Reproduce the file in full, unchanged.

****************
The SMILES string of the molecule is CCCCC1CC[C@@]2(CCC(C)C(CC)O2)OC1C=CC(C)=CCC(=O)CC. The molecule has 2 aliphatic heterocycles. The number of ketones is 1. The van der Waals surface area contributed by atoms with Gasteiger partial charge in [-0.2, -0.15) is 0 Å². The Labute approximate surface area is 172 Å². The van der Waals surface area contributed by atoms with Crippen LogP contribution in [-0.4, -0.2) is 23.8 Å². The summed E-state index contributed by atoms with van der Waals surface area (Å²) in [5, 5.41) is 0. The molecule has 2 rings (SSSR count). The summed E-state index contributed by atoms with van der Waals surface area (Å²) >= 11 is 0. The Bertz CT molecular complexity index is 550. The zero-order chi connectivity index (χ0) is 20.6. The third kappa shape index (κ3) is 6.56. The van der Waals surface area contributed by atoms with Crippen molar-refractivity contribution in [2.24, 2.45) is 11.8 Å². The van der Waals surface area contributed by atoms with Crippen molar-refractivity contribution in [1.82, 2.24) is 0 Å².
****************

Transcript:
The SMILES string of the molecule is CCCCC1CC[C@@]2(CCC(C)C(CC)O2)OC1C=CC(C)=CCC(=O)CC. The molecule has 2 aliphatic heterocycles. The number of ketones is 1. The van der Waals surface area contributed by atoms with Gasteiger partial charge in [-0.2, -0.15) is 0 Å². The Labute approximate surface area is 172 Å². The van der Waals surface area contributed by atoms with Crippen LogP contribution in [-0.4, -0.2) is 23.8 Å². The summed E-state index contributed by atoms with van der Waals surface area (Å²) in [5, 5.41) is 0. The molecule has 2 rings (SSSR count). The summed E-state index contributed by atoms with van der Waals surface area (Å²) >= 11 is 0. The Bertz CT molecular complexity index is 550. The zero-order chi connectivity index (χ0) is 20.6. The third kappa shape index (κ3) is 6.56. The van der Waals surface area contributed by atoms with Crippen molar-refractivity contribution in [2.24, 2.45) is 11.8 Å². The van der Waals surface area contributed by atoms with Crippen molar-refractivity contribution in [1.82, 2.24) is 0 Å².